“AT&T has been committed to the open Internet since our endorsement of the FCC’s statement of Internet freedoms in 2004. We worked constructively to help craft the FCC’s net neutrality rule, and testified in support of it in the Congress. As the FCC assesses the impact of today’s court decision, AT&T can assure all of our customers and stakeholders that our commitment to protect and maintain an open Internet will not change.”
Posted by: AT&T Blog Team on January 9, 2014 at 3:15 pm
Washington, D.C. – Today, Senator Max Baucus (D-MT), Senator Orin Hatch (R-UT) and Representative Dave Camp (R-MI) introduced the Congressional Trade Priorities Act of 2014 to reauthorize Trade Promotion Authority (TPA). The following statement may be attributed to Tim McKone, AT&T Executive Vice President-Federal Relations:
“We commend Senate Finance Committee Chairman Max Baucus, Ranking Member Orrin Hatch and House Ways and Means Committee Chairman Dave Camp for their efforts to introduce a bipartisan bill that will update and renew Trade Promotion Authority (TPA). We believe the passing of this legislation will align 21st century trade agreements with 21st century TPA rules.
“Taking this critical step forward will strengthen our U.S trade policy to ensure new trade agreements provide us with the opportunity to further U.S. economic growth and investment. We look forward to working with the Congress and the Administration in order to advance U.S. trade agreements, as it will ultimately create new growth opportunities for the U.S economy.”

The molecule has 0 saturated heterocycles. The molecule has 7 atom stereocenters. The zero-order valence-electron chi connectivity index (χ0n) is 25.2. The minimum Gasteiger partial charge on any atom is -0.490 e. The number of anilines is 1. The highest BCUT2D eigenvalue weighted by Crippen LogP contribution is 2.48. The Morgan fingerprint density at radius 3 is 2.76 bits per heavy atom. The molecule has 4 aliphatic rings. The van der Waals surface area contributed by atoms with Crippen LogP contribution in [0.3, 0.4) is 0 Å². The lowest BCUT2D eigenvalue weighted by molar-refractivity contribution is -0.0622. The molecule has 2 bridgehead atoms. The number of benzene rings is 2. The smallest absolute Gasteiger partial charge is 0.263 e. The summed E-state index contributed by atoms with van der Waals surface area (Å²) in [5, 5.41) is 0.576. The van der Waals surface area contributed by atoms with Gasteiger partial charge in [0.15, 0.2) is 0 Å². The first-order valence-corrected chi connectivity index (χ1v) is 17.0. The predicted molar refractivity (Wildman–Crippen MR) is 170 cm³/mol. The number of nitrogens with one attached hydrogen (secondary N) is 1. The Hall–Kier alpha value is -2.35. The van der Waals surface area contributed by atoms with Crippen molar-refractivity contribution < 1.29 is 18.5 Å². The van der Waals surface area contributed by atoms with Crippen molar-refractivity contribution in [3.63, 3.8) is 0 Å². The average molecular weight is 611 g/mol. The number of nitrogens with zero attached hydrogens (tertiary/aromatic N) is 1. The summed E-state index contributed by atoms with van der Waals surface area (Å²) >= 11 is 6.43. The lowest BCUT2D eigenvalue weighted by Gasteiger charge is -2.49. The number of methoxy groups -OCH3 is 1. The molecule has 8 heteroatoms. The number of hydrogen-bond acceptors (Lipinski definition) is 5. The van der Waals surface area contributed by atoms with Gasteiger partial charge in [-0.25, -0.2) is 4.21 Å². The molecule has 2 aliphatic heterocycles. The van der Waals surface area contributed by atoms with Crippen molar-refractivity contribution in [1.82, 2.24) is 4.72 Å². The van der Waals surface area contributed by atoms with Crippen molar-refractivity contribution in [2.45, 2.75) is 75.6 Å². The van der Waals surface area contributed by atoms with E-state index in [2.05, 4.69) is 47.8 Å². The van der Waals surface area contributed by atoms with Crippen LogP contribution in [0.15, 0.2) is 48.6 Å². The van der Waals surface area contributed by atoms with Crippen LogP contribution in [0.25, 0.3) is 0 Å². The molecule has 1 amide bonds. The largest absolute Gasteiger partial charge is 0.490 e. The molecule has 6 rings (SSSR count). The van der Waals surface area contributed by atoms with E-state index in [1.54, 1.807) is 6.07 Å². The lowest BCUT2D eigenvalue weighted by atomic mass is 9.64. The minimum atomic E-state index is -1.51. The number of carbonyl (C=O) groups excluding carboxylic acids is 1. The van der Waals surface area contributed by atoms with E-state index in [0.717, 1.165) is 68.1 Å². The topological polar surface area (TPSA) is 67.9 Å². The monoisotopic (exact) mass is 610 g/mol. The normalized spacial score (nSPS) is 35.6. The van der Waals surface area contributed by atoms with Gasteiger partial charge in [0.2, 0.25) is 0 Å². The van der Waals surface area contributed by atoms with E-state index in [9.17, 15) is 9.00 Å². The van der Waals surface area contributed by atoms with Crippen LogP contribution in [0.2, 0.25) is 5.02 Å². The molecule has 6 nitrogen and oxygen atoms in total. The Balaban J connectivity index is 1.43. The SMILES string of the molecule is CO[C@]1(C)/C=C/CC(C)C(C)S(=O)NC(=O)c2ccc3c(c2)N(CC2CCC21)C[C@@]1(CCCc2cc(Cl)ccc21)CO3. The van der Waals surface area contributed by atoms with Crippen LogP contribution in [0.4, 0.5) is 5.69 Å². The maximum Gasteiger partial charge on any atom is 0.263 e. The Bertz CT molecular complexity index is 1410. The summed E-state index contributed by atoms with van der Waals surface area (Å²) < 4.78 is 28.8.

Posted by: AT&T Blog Team on December 20, 2013 at 3:17 pm
The following statement should be attributed to Wayne Watts, AT&T Senior Executive Vice President and General Counsel:
The debate about government surveillance programs and striking the right balance between protecting personal privacy and providing national security is a healthy one. It’s important that policymakers worldwide get it right so that people can continue to enjoy the benefits of technology and communications with confidence.
When it comes to governmental surveillance and requests for customer information, all companies are compelled to comply with the laws of the country in which they operate. Those laws not only govern what companies must do when they receive lawful government requests, but often limit what companies can say publicly about the requests. But here is what we can say:
- Protecting our customers’ information and privacy is paramount. Everywhere we operate, we go to great lengths to make sure our customers’ data is safe and secure. And we do so in compliance with the laws of the country where the service is provided.
- When we receive a government request for customer information, whether it’s a court order, a subpoena, or other method, we ensure that the request and our response are completely lawful and proper in that country.
- We work hard to make sure that the requests or orders are valid and that our response to them is lawful. We’ve challenged court orders, subpoenas and other requests from local, state and federal governmental entities – and will continue to do so, if we believe they are unlawful.
- We do not allow any government agency to connect directly to our network to gather, review or retrieve our customers’ information.
- We only provide wireless customer location data in response to a court order except in the rare cases in which an emergency compels us to do so. Examples include when law enforcement enlists us to locate a missing child or a kidnapping suspect, and they provide us assurance that a real emergency affecting human life exists.